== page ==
The Experiences of Immigrants in the US

There are many stories of hope and success of immigrants who achieved their citizenship and built a life for themselves and their families in the US. But for the vast majority, particularly girls and women, there are some stories that are fraught with difficulty and struggles. Despite the federal laws and desire to protect the rights of all human beings, there are some immigrants who have remained on DACA status for many years with little chance of ever becoming citizens.

Despite many families traveling to the US in the hopes of a better life, for some it is an endless journey of trying to find their roots and where they fit in, trying to find the legal means of becoming a citizen, and trying to keep their family united even when facing deportation.

The Story of Traveling to the US to Build a Better Life

We all know the personal accounts of people, particularly parents, who decide to move abroad from war-torn or third world countries to the USA to build a better life and a better future.

For some, hard work and dedication pay off as individuals and parents take up low paying jobs to get a start in the city. By the time they’ve earned enough to afford a rental, they bring their families over in the hopes of helping them pursue and achieve their dreams in a better environment and a country with more opportunities.

For many immigrants, an important part of being able to stick it out and save money in the US is having a roof over their heads. According to the HUD immigrant housing is available for refugees, survivors of trafficking, and for those who are green cardholders. There are also no restrictions on access to emergency shelters and temporary housing for those who lack the necessary legal documentation to reside in the country. These types of housing services have assisted many girls and women who have been smuggled or trafficked into the country, or who find themselves in abusive relationships and need a lifeline to get out of their situation.

The Reality of Women Traveling From Third World Countries

From Mexico and Asia to Africa, many people are unaware of the ways that young women enter the country.

It is estimated that up to 17 000 people are trafficked into the United States every year and placed into forced labor. Young girls and women who are lured under the guise of more money and opportunity often find themselves in abusive relationships and living in appalling conditions. Despite being in a country where there is meant to be opportunity, they are unable to escape their circumstances.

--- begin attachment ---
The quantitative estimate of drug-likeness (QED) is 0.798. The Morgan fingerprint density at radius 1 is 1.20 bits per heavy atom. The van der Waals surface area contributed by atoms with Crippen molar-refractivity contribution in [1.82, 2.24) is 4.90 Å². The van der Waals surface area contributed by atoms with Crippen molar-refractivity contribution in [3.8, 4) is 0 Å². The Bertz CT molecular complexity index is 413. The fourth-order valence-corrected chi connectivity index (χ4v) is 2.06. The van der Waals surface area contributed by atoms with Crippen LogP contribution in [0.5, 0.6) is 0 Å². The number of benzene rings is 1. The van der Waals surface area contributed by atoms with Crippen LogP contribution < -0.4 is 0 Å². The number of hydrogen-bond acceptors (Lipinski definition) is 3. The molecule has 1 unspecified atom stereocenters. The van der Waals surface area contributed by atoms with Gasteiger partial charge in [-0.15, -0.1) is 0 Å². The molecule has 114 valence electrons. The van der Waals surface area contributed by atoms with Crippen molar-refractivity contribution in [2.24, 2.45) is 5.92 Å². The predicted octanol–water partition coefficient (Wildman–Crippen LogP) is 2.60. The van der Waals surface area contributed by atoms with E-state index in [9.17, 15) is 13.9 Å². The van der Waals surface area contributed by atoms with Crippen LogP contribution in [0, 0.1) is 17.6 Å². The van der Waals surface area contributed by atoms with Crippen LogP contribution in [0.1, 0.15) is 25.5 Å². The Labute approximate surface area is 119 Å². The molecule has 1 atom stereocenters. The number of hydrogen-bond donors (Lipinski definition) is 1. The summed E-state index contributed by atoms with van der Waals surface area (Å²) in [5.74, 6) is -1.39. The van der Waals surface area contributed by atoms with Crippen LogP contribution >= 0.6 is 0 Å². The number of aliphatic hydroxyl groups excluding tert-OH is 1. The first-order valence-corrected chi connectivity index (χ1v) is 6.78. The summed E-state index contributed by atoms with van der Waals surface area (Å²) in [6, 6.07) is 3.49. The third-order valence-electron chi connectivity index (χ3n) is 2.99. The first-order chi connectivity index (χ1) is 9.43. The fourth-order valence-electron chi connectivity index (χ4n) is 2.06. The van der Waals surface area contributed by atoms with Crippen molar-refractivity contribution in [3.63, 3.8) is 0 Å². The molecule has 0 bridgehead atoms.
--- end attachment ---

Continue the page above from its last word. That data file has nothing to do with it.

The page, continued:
Female immigrants often have their documentation removed by their captors and are forced into isolation. Their fear combined with a lack of knowledge or awareness on how to find help allows their captors to easily control their lives and subdue them.

Some immigrant women don’t know about the legal support available to them which makes it near impossible for them to find safety and support.

Despite the government’s efforts to curb trafficking, every year immigrants and even nationals are trafficked throughout the country. For foreigners, language barriers and a lack of skill make them totally dependent on the people who brought them to the country under false pretenses.

Threats of deportation, of harm to one’s family, and of physical captivity stop women from reaching out to local authorities for assistance. There are also women who feel ashamed and who are too afraid to reveal how they got to the country or what they have endured.

The story of every immigrant is different. For some, the country offers opportunity and the chance to grow and build a life that one could never have imagined but for others, it is a continuous cycle of poverty, the threat of deportation, and the struggle to find their feet. As an immigrant, even as a child entering the country and attending school and college, a sense of failing to belong or an inability to find one’s roots is shared by foreigners who touch American soil.

It is important to open our hearts and our minds to the lives and the experiences of others, especially those who fought hard to build a life for themselves and their families coming from virtually nothing.

--

--

--

Inspired by interior decorating and affordable housing, I love to share my views on apartment living. Content creator and supporter of the underdog.

Love podcasts or audiobooks? Learn on the go with our new app.

Recommended from Medium

Teenage Rebellion with Barack Obama: A Short Meditation

The 21st-century “New Humanitarianism”!

Governor Chris Sununu Puts his Future above Party

The US Does Not Benefit From Sustained Immigration. It’s An Elaborate Pyramid Scheme.

WHAT WE EXPECT FROM OUR CONGRESSIONAL REPRESENTATIVES

The Invisible Man Who Ran for Mayor

A short but w lovely book for fans of both authors, but also a lot of insight into freedom of…

Council to consider legislation to add Citizen Review Board to city charter

Get the Medium app

A button that says 'Download on the App Store', and if clicked it will lead you to the iOS App store
A button that says 'Get it on, Google Play', and if clicked it will lead you to the Google Play store
Liz

Liz

Inspired by interior decorating and affordable housing, I love to share my views on apartment living. Content creator and supporter of the underdog.

More from Medium

The brilliantly adaptive life of Betty White

Rambling in the weeds

How Do I Ask For (and receive) A Raise?

Why I’m here